I had planned on doing somewhat daily updates on here. Wasn’t as easy as I expected. So to make up for it, I will recap the entire week up to now.
Day 1 (and 2): We departed Seattle at 6 AM PST, though we were up and at the airport by 4 30. An early start to one of the longest days of my life. The 4-hour flight to NYC was smooth, yet long. None of us were eager for the nearly 7 1/2 hours we’d be spending on the next plane to Dakar, filled with many mothers and newborn children on their way home after giving birth in the states (breast feeding next to me, as well). Needless to say, it was not the quietest flight ever. Plus, the hour-long wait on the tarmac in NYC added to the stress.
We made it to Dakar in one piece, thankfully, around 6 AM GMT, which is 10 PM back on the west coast. Most of us got at least 3-4 hours of sleep on the plane though, so we weren’t incredibly tired. After stopping at Jan’s house (a missionary friend of the Olsen’s) to change and grab a snack, we went out to breakfast (Nutela crepes ftw!!) and then headed over to play soccer with the local kids. Expecting to play a quick pick-up game, I eagerly joined in.
Forty-five minutes later, we finished our game. After not running in nearly four months, those kids caught me (and most everyone else) off-guard. We got some water, hung out with the kids at a children center, and then ate lunch and swam at a local hotel/restaurant. Afterwards, we stopped by the Dakar Academy (DA), a private Christian K-12 school, populated by around 250 missionary kids from around the world, formerly home to the Olsen kids. After a few more hours, we caught the ferry to Goree Island, where we would be staying for the night.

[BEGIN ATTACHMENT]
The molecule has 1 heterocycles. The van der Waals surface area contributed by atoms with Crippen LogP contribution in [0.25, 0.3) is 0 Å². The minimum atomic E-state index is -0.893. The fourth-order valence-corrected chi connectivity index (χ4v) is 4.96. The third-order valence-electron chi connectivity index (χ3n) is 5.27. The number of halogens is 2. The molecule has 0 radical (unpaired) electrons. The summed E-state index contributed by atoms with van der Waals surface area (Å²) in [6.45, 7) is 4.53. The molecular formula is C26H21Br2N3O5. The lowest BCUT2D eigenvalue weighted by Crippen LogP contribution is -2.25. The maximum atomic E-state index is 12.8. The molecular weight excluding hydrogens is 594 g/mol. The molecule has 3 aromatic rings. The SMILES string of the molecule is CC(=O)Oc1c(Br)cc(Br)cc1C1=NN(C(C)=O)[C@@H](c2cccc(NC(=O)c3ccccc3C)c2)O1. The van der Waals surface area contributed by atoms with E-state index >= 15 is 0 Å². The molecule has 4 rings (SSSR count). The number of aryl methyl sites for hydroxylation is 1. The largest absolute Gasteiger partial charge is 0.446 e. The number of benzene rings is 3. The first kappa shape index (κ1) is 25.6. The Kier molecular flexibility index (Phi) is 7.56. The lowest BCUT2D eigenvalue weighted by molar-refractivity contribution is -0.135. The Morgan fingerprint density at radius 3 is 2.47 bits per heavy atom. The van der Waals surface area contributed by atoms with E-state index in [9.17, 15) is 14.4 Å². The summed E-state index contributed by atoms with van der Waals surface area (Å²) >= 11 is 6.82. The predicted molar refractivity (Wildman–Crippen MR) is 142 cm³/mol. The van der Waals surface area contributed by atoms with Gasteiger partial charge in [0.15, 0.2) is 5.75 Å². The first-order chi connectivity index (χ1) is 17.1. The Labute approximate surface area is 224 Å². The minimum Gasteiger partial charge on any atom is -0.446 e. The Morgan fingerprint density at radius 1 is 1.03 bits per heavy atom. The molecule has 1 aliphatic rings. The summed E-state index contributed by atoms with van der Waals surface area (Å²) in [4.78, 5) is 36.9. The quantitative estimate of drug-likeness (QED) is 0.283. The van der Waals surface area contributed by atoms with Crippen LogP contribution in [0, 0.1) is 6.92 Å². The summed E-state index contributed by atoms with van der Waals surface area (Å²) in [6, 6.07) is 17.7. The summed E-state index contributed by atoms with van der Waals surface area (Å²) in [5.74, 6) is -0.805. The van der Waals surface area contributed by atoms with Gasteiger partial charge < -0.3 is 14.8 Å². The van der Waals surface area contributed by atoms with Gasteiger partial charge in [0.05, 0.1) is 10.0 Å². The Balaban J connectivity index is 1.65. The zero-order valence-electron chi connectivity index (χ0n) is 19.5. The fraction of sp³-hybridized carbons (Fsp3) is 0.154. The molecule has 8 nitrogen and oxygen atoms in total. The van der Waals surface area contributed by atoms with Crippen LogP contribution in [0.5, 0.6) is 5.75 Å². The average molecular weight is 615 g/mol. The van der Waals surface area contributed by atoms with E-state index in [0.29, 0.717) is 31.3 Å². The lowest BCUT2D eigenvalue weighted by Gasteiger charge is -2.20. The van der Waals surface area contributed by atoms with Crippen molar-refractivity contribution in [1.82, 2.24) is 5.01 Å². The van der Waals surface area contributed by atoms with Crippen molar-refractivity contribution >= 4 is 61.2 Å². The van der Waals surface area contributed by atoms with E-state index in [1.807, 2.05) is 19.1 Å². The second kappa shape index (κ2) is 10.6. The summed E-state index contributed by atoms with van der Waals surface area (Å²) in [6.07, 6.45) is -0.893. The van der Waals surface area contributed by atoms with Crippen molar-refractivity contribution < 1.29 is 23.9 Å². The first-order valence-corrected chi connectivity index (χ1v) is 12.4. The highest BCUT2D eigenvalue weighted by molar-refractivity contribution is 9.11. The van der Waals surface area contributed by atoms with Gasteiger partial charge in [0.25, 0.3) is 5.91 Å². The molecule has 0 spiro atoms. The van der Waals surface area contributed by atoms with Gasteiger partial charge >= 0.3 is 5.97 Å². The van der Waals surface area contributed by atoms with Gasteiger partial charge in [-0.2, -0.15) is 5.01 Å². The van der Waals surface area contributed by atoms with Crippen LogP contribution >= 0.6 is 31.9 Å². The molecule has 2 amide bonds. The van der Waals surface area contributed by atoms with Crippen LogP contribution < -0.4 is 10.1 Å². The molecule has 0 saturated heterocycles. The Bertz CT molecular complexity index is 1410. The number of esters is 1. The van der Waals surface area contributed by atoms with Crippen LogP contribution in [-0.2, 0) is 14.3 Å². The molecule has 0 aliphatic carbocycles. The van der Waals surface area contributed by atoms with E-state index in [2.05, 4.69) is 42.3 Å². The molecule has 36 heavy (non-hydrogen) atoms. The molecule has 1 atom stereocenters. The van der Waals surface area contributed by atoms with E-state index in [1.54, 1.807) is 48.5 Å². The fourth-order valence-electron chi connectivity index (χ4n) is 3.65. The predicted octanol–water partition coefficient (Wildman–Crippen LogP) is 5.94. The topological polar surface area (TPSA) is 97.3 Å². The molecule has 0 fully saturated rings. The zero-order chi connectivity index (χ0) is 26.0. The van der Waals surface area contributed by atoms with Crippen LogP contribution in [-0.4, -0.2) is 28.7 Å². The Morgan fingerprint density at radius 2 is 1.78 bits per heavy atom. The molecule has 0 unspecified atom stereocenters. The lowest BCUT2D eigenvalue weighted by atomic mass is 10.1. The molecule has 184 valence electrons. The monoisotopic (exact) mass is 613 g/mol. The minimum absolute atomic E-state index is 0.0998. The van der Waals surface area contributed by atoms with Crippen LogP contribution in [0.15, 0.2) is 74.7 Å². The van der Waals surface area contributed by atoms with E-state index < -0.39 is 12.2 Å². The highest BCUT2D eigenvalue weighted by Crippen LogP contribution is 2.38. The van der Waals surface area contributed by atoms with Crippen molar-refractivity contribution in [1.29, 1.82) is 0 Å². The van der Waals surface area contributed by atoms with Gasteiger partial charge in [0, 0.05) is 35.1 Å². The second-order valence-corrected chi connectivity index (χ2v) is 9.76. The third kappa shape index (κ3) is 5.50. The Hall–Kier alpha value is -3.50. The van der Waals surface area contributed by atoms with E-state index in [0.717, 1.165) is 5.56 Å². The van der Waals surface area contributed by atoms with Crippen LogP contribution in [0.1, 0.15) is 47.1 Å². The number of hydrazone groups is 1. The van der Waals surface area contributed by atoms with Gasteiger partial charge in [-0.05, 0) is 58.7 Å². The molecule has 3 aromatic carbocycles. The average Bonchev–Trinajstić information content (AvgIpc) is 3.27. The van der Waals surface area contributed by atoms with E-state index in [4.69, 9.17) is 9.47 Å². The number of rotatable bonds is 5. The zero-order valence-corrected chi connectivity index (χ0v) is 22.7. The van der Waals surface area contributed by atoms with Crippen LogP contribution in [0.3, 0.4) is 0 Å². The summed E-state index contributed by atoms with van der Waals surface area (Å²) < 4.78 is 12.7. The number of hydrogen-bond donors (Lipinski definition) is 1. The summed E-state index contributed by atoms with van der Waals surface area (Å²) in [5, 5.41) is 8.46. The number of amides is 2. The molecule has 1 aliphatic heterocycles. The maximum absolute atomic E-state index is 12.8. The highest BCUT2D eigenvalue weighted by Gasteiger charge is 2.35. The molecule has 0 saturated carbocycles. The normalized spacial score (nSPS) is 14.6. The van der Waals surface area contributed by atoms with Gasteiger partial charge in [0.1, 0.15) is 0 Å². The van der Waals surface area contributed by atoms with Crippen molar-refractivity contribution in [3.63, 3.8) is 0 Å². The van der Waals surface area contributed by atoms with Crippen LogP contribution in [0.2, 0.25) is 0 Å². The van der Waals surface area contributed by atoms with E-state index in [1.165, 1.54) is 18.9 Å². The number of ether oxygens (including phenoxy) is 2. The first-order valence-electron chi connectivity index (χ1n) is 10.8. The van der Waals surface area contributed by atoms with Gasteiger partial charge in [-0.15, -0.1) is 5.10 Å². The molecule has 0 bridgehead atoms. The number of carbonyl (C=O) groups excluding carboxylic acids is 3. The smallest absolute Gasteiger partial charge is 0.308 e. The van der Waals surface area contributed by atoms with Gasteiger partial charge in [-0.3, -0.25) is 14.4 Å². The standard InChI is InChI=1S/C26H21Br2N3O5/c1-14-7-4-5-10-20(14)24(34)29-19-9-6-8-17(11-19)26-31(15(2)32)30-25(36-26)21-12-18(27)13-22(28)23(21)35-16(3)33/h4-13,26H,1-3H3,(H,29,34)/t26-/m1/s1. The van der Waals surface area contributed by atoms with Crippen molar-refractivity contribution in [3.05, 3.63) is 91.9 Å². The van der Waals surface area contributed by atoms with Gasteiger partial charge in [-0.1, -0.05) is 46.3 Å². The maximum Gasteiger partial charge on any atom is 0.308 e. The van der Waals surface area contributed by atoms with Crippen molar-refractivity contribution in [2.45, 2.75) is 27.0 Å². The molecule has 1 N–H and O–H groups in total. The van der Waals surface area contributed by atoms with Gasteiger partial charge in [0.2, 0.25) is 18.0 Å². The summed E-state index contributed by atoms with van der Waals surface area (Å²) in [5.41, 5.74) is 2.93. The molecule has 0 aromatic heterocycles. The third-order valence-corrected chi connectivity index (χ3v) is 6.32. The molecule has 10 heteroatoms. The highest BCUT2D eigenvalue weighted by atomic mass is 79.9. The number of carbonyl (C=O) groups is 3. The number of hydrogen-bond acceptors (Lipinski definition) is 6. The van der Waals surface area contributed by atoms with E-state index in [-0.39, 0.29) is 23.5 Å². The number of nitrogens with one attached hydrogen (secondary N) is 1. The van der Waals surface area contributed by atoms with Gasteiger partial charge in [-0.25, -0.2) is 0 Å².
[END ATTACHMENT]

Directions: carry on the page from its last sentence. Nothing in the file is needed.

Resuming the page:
Most all of what I have written was included in the short video I made of the first day here: http://vimeo.com/9431208
That night was spent eating dinner at the “hotel” (which was by far the coolest excuse of a hotel I have ever stayed at), and then eventually drifting off to sleep aftering being awake for nearly two full days.
Day 3: Erik and I started the day filming one of the most beautiful sunrises we had ever seen. Since Goree is an island, we were able to watch the sunrise over the ocean even though we’re on the west coast of Africa (Sigur Ros is the perfect soundtrack for a sunrise, in case you were wondering). We toured the island, got bombarded by vendors (the younger members of our group were the most succeptable to the vendors, but overall we made it around the island without being lured into unneccessary purchases), and then started to pack up. Some of the kids went off to buy some artwork, bracelets, etc., and then we caught the ferry back to the mainland.
Since we were all fairly exhausted still, we spent the day watching a softball tournament, visiting the Olsen’s former house, setting up our tents on the DA field, and having dinner at another missionary’s house. All of us were starting to feel that this was going to be a long trip by now, but we had no idea what was in store for us the next few days.
Day 4: We started our Sunday with church service at DA. It was definitely a lot slower than what I’m used to (singing 1 Corinthians 13 to the tune of La Bamba), but it was worth listening to the love stories of 4 couples in honor of Valentine’s Day. It was meant to be a cool down day, so we gathered up for french-speaking boarding students from the DA to join us and taxied to a local restaurant/pool on the coast of Dakar. The rest of our afternoon was enjoyed eating, swimming, relaxing, reading, and, of course, more shopping. I was able to get a good way into Francis Chan’s Crazy Love, which I would highly recommend to anyone who needs a good read.
We taxied back to DA and prepared for a rooftop party at another house. I stumbled across a Valentine’s card stashed in a random pocket of my bag (thanks, Mom!). Afterwards, we headed off to a rooftop party/smores feed not too far from the school. We all played darts and foosball, and a lot of us had some very deep conversations as well that helped us tremendously with dealing with what was in store for us the next few days. Back to the tents for our last night on the dirt fields.
So much has happened this week, especially the days following. It’s exhausting trying to write it all at once. I’ll continue this post tomorrow.